A full three-arm upper-quadrant signal is shown in the figure. The lights for the two upper arms were in a vertical line for interlocking signals, 7 ft. apart. The Stop aspect then indicated just that, Stop (and stay). In automatic block signals, the lights for the two upper arms were staggered, as shown here. This aspect indicated Stop and Proceed. Putting the light on the left of the mast required a different shape for the spectacle of the lower arm, but the application of the distant signal lamp was equally satisfactory. Where the second arm was not needed, it was replaced by a white marker light, on one side or the other of the mast as required. Signals like these, but with lights in a vertical line on the right of the mast, were very commonly seen as interlocking signals, for example on the lines near the Chicago terminal. Sometimes, the second arms were replaced by marker lights when there were no medium speed routes to govern. These signals survived at least into the 1960's.
The lowest arm, with a short blade, indicated Proceed at Restricted Speed when cleared to 45° and showing green/red. This aspect was called Restricting. At 90° it indicated Proceed at Slow Speed, and the aspect was Clear-Slow. This arm was low on the mast, and could appear by itself as a dwarf signal, giving the same indications. When the arm was horizontal, in some cases both lights were masked, so that no light was shown. Two-position lower quadrant dwarf signals showed Stop and Restricting. The Clear-Slow aspect was probably not very useful, but the Restricting aspect was very often used, applying to all routes at an interlocking except the main ones. Dwarf signals and the lowest arms later displayed only red and lunar white, and the short arms were moved up to a normal 7 ft. spacing from the second main arm or marker light.
Three-position semaphore signals were invented by Loree and Patenall in 1903. It was a few years before the final arrangment of right-hand, upper quadrant operation was established. The first of these were installed on the Pennsylvania between W. Philadelphia and Elwyn in 1906. It is clear that the adoption of these signals was rapid, since they appeared in the C&NW Rule Book in 1919. Their fame even spread to Belgium, where they were used after 1919 (but not in the Loree-Patenall form until 1931). They were used to a very limited extent in Britain, as well.
In the 1919 Rule Book, red/green over green indicated Approach Next Signal at Restricted Speed, while red over green indicated Proceed at Restricted Speed. The 45° aspect of the short lowest arm indicated Porceed at Slow Speed Prepared to Stop. The distinction was that in the first case, it applied to a main route, while in the second, to a subsidiary route. This shows that at that time, crossovers and junctions had to be negotiated at slow speed (15 mph). By 1929, medium-speed turnouts had been installed, and now the second arm indicated medium speed (30 mph) instead of slow speed. Red/green over green now was Approach Medium, and red over green was Clear-Medium, as was becoming standard. The lowest arm could now be reserved for Restricting. In every case, a yellow or lunar white light simply replaced a red/green signal lamp. It seems that yellow was used for new work and replacements, but the red/green lamp was not immediately banished. Color-light signals first appeared in the 1929 Rule Book, while Hall disc signals were still in use. These first color light signals were also distinctive in that the three lenses were in a horizontal row instead of vertical, another C&NW peculiarity. These GRS Type E signals were first used in 1924. There was a wonderful variety of signals at this time, a very interesting state but not a desirable one. In 1926-27, the 511 miles from Chicago to Council Bluffs was equipped with 2-indication continuous cab signals with automatic train stop, and the lineside signals were removed.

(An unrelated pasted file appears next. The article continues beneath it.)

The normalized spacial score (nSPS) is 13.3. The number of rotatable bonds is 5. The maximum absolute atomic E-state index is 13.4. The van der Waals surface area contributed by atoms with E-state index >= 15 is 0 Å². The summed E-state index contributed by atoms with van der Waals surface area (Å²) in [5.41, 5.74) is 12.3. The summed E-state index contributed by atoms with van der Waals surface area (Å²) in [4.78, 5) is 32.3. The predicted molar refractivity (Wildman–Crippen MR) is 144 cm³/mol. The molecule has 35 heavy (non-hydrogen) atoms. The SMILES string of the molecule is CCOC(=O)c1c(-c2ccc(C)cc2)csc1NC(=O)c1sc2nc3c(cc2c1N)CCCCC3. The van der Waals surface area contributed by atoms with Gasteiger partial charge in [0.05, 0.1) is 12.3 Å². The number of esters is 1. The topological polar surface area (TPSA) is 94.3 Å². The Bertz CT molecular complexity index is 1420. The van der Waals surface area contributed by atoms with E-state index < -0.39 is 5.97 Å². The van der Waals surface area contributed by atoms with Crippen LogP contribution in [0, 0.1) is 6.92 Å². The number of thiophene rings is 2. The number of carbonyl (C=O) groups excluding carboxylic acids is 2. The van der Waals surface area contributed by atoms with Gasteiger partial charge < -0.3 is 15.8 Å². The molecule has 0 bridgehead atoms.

Hall Automatic Block Signals on the Chicago & North Western, Railway Gazette, 13 January 1893, p.22-23. Also 24 November 1893, pp. 845-846.
C&NW Ry., Signal Drawing 1692, 22 August 1912. The lamp.
C&NW Ry., Signal Drawing 1647, 4 March 1915. The automatic block signal.
C&NW Ry., Rules and Regulations for the Government of Employes of the Operating Department, taking effect 1 August 1893, pp. 21-31.
USRA, C&NW RR, Rules and Regulations for the Government of Employes of the Operating Department, taking effect 1 June 1919.
C&NW Ry., Rules for the Government of the Operating Department, taking effect 1 December 1929.
Composed by J. B. Calvert
Created 30 June 2004
Last revised 2 July 2004